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Apollinaire Djikeng: Lessons from the ugly pig

02 March 2016

Apollinaire Djikeng, Director of the Biosciences eastern and central Africa - International Livestock Research Institute (BecA-ILRI) Hub

For many years I have kept a personal association and a personal importance to livestock. At the professional level, I have developed a strong interest in livestock research. From these two viewpoints, I have become very passionate for two key important issues that must be addressed if we want livestock to provide opportunity and better opportunities for smallholder farming communities in Africa. These two issues are one, our lack of utilization of the great and rich diversity that exists across Africa in livestock. Secondly we are developing this interest in terms of creating alternative livestock production systems to support smallholder farmers who do not have the resources to actually own large animals.

I was born in a small community in the western part of Cameroon and livestock was very much part of my growing up. In that context, my parents, my family, just like many other families, rely on livestock for pretty much what they had to do, what they had to plan and all expenses that they had in life. Pig farming became a very important part of our family. In a given year my parents would make sure that every September we have a flock of about 7 pigs ready for selling at the local market. September was the back-to-school month. In developing this flock, my parents took into consideration some key parameters. They did not just invest in acquiring the same pig breed.

There was one particular breed that became very popular in the community. We had a local name which can be translated into English as the ugly pig. What is so fascinating about the ugly pig? It is the pig that had these fascinating capabilities of resisting to many stresses, diseases and even evading from detritus. They put that in the flock to make sure that if there is a danger, there will be something to survive.

In 1981 specifically in the month of May, just three short months before the back-to-school month, the Africans went through the epidemic emerged in my community. It carried up to 100 per cent mortality. My family, just like many other families, became very vulnerable. In our case, we lost all the pigs; we lost everything but the ugly pig. In many other families, they lost everything. You would imagine that your investment is gone. You are just a few weeks from back to school. Imagine the hardship that the families will face.

In my case, my mother from previous challenges with other women in the community had started to actually develop what we call Plan B. Plan B was a massive investment in raising other types of livestock. In our case, my mother invested very heavily in developing a very large population of chickens. In the community you could even see some of the women focusing on alternative, what we call neglected and underutilized species. We had grass cutters, we have cavies, regularly known as guinea pigs. We also have other commodities that you will find in your backyards, essentially the things you can hold without too much of your investment. In that particular year, sales from my mother's chicken took me back to school and you can imagine that it was not the case for many of my friends in the village and current record, just headcount shows that as many as 50 of my friends in the village never went back to school for that particular year and in fact lost the track of their education and for ever never went back to school. According to today's standards, they are considered to be illiterate. That smart investment from my family helped me to carry on with the story that I am going to share with you today.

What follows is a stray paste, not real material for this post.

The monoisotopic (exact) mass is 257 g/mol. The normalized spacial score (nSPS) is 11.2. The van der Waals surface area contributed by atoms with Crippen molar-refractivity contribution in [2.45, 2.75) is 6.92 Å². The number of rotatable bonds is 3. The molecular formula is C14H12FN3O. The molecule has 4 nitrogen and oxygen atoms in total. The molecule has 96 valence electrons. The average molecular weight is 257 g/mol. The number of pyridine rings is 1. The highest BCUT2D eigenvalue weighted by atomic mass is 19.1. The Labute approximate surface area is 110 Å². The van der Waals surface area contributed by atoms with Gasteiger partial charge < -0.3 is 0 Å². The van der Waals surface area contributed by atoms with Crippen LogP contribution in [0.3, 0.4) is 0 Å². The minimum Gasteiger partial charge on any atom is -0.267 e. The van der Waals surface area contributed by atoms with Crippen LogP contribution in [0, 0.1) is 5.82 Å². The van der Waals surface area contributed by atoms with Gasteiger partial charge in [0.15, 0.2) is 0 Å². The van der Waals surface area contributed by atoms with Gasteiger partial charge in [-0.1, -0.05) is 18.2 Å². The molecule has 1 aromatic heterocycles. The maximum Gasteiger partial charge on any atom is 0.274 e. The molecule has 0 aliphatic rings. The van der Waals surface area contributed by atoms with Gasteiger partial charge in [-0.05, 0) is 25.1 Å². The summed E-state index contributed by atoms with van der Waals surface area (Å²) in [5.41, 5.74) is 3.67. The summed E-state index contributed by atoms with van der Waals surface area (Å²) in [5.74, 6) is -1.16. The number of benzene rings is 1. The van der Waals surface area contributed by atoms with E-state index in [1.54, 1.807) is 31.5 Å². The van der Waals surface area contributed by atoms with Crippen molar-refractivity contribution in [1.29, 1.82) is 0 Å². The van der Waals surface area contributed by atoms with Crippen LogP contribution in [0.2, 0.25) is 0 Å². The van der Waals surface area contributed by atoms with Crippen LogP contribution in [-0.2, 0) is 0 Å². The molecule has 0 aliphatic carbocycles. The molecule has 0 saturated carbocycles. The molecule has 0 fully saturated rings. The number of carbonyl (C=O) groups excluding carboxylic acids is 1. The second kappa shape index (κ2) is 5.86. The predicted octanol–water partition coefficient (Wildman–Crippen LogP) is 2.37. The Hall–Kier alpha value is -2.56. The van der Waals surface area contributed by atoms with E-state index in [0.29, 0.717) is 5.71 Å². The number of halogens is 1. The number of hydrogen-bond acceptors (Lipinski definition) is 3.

In that particular case, there is a lot of appreciation for this type of stories that you may have heard throughout smallholder farming communities. My story is not any better or any worse than other stories; it is just a story that helps us to really identify key characteristics associated with smallholder farming. From that time up to now, smallholder farming in Africa is still associated with risk and vulnerability. What can we do to reduce that? There are several options that we can bring. Option number one: Africa still holds up to 70 per cent of the diversity that you find in livestock animals. Are we exploiting that? The answer is no, we are not fully exploiting that but there are some key parameters that can help us to get excited in moving in this direction. One, we know of some of the attributes of the livestock that we may be familiar with, n'dama cattle for instance holds a significance resistance to African trypanosomiasis and this is a significant disease that has over the years prevented livestock development across Africa.